34 comments… add one
  • Patti Bell Jun 22, 2024 @ 6:50

    I have been using Tattler jar lids for some time now and have never had one that didn’t seal. Saves $$ in the long run. And they can be used over and over.
    I will be trying this recipe today!

  • Vickie Sep 4, 2023 @ 14:26

    Just did 12 jelly jars….used honey and Agave. The consistency was like apple sauce … does it really get thicker when it cools?

    • AttainableSustainable Sep 14, 2023 @ 9:07

      It *should, but with the honey and agave I’m not positive since I haven’t used those ingredients in this recipe. It’s always an option to cook it down more to thicken if necessary.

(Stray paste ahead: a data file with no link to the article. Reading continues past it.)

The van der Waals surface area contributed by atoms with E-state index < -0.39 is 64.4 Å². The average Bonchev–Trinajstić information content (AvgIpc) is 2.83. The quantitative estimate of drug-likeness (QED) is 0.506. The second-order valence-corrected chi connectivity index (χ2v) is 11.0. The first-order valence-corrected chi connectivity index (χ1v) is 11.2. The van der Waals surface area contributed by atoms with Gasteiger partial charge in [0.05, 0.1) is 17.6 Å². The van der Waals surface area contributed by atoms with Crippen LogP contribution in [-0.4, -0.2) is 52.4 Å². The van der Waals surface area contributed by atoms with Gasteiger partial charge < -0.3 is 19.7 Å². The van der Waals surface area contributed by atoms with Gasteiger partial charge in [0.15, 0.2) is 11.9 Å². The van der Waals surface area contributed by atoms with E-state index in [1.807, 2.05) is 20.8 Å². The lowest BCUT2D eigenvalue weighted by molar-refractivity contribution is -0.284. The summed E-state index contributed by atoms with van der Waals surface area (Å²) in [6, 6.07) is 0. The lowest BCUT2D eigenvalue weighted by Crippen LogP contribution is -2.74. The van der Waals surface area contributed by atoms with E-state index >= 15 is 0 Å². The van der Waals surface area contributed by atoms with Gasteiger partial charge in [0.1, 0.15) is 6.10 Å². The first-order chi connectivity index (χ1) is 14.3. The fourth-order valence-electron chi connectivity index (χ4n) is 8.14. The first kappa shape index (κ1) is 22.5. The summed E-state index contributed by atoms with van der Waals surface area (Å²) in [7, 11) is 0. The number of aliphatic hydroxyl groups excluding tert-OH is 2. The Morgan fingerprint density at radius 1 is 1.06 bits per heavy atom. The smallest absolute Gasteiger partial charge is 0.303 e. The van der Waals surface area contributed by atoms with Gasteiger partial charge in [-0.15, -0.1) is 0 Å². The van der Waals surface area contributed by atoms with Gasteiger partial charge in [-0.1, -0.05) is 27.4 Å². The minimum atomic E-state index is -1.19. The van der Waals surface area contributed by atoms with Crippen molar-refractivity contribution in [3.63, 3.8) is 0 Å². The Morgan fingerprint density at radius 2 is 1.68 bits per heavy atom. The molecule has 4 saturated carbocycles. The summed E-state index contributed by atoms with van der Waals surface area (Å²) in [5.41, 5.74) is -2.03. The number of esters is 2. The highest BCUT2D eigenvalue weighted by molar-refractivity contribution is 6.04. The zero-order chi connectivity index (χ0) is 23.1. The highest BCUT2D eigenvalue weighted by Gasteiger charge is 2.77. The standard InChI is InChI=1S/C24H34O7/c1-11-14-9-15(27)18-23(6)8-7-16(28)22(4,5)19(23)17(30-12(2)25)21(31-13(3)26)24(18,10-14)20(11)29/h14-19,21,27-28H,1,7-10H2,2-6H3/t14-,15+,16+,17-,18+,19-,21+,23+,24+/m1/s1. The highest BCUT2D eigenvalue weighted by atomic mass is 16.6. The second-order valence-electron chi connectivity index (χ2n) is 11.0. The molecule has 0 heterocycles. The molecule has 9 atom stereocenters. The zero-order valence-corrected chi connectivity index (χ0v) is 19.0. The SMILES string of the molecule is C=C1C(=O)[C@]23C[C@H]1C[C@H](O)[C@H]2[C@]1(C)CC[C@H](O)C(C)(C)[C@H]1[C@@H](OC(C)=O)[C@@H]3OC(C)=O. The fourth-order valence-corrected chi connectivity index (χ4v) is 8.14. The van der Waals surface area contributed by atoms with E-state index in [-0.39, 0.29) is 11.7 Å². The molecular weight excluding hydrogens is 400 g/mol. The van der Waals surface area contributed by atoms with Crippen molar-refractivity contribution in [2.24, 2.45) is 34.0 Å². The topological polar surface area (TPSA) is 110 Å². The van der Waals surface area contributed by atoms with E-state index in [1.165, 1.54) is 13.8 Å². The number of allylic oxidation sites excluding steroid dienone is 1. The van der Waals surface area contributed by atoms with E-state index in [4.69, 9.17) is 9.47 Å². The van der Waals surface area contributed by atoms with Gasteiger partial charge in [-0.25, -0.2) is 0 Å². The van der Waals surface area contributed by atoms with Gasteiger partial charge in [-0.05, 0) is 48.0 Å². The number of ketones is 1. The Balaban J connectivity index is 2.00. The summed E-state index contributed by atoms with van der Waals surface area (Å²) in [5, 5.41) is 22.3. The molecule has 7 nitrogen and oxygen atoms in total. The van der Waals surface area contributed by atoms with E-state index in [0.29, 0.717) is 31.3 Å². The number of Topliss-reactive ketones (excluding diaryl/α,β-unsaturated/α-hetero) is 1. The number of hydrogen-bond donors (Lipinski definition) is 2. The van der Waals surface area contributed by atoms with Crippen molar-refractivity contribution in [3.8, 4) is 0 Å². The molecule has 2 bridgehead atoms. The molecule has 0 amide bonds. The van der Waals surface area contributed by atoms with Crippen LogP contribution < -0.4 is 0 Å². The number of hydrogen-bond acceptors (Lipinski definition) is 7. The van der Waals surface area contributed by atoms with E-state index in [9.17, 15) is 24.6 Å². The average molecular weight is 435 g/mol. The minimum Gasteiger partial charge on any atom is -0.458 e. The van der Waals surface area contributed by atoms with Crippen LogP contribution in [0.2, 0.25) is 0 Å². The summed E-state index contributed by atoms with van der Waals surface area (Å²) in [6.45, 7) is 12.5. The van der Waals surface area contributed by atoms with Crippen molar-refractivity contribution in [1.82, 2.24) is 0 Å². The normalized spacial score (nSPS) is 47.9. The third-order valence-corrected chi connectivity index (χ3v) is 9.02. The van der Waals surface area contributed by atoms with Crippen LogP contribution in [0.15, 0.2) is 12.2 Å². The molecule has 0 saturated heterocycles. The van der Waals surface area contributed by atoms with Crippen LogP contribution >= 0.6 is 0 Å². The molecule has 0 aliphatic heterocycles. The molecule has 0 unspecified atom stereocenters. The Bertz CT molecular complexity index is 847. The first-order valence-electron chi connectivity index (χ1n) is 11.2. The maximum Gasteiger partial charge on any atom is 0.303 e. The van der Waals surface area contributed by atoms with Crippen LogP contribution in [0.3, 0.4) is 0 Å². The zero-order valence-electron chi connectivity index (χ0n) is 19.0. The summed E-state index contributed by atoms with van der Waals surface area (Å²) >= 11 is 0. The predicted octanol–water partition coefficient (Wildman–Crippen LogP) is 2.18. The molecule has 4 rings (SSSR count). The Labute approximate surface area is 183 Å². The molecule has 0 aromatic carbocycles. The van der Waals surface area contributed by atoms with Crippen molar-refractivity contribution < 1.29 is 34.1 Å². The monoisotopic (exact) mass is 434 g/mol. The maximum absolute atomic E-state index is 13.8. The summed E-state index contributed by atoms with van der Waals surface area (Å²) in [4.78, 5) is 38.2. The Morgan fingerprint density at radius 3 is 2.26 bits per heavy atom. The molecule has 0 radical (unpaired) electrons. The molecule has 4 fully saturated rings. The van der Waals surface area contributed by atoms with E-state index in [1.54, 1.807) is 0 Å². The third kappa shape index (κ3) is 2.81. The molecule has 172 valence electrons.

• Naomi Jul 15, 2023 @ 18:33

    Approximately how many cups of diced peaches instead of weight? The lemon juice should be purchased and not fresh to guarantee the acid percentage for canning safety, right? Thanks for the additional information.

    • Kris Bordessa Oct 10, 2023 @ 12:55

      Yes on the lemon juice. Try googling for the cup equivalent; I don’t have that info off the top of my head.

  • Carey Aug 3, 2022 @ 8:14

    I cooked this in my (vented) slow cooker for 7 hours and it’s still watery. Does it thicken as it cools?

    • AttainableSustainable Aug 4, 2022 @ 3:34

      It might thicken a little, but if it’s still too watery keep cooking it down until it’s a consistency that you like.

  • Cindy Leonard Sep 8, 2021 @ 8:44

    I made your Peach better and me is too loose so what do you recommend for me to do with it

    • Kris Bordessa Sep 12, 2021 @ 8:33